Two Baltimore police officers are under internal investigation for possibly committing perjury during a trial last year in which one of the officers was ultimately cleared of charges that he threatened a person with his gun outside a Canton bar.
The officers - Hadyn D. Gross and Anita C. Pitts - are being investigated by the department's Internal Investigative Division, police confirmed yesterday.
Matt Jablow, a police spokesman, said the investigation is administrative, not criminal.
The investigation of the officers is the latest hurdle for a department that has had to deal with highly publicized allegations of police corruption in recent weeks. Three members of a specialized police unit from the department's Southwestern District are facing rape charges in connection with a woman's claim that she was forced to have sex in exchange for her freedom.
Yesterday, police union officials cautioned that it is not uncommon for internal affairs to review criminal cases where officers were named as defendants or testified on behalf of other officers. Internal affairs detectives will typically monitor such trials, review transcripts and interview witnesses, union officials said.
Paul M. Blair Jr., president of the Fraternal Order of Police, said that as far as he knew, the two officers had not contacted the union for representation.
"If the officers come and ask the FOP for representation on departmental charges, we will provide lawyers for their administrative hearings," Blair said.
Gross was indicted in November 2004 on charges of first- and second-degree assault, and for using a handgun in the commission of a felony. The charges stemmed from a verbal confrontation between Gross, who was off duty, and another man Oct. 10, 2004, outside the Speakeasy bar in Canton after Gross and others got out of a car he parked.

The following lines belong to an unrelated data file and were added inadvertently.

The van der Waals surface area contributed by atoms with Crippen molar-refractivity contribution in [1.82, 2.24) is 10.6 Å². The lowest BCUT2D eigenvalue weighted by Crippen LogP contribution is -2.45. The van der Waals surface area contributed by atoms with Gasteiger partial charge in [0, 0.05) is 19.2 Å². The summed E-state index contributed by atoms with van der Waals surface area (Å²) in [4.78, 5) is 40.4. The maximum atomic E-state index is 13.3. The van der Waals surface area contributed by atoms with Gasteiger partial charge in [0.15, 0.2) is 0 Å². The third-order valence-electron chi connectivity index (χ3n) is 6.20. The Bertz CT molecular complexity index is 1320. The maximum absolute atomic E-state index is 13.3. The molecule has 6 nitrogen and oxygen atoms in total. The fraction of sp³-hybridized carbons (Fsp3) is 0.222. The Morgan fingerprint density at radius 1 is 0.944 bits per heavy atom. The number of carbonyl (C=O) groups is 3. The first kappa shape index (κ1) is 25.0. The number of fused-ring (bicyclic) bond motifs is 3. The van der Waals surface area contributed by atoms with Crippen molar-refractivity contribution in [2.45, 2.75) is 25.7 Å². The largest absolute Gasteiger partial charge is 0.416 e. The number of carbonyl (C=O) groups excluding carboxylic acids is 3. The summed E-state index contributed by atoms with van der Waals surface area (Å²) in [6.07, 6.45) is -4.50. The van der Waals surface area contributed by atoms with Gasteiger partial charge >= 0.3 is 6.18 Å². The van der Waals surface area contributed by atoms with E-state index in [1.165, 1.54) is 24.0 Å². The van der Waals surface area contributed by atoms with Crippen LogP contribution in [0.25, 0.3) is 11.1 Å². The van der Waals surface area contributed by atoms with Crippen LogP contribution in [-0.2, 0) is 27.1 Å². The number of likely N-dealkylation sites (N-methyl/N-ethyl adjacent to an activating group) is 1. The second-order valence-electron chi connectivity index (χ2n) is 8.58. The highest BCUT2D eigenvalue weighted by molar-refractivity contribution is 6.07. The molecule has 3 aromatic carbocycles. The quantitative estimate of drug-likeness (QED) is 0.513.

In March, Gross was acquitted after a trial at which Pitts testified on his behalf.
After the acquittal, Gross had all of the court records expunged, and none were available for review yesterday.
But previous articles in The Sun about the case reported that Gross was having trouble parallel-parking in a spot near the bar when a passer-by called out something such as "Need some help with that?"
Prosecutors said in court that Gross got out of the car, yelled at the man and drew his gun.
But Gross, who joined the department in November 2000, told jurors that his gun remained in its holster at all times, and that he only lifted his shirt to show his badge to the man.
The substance of Pitt's testimony could not be determined yesterday.
Authorities also could not say whether the two officers had been suspended in connection with the investigation or whether the inquiry would affect any current criminal cases that the officers would have to testify in.
Pitts, who joined the force in May 2002, is an officer witness in a case in which a woman, Kia Mouzone, was charged with trying to kill another woman in a shooting last year, according to court records.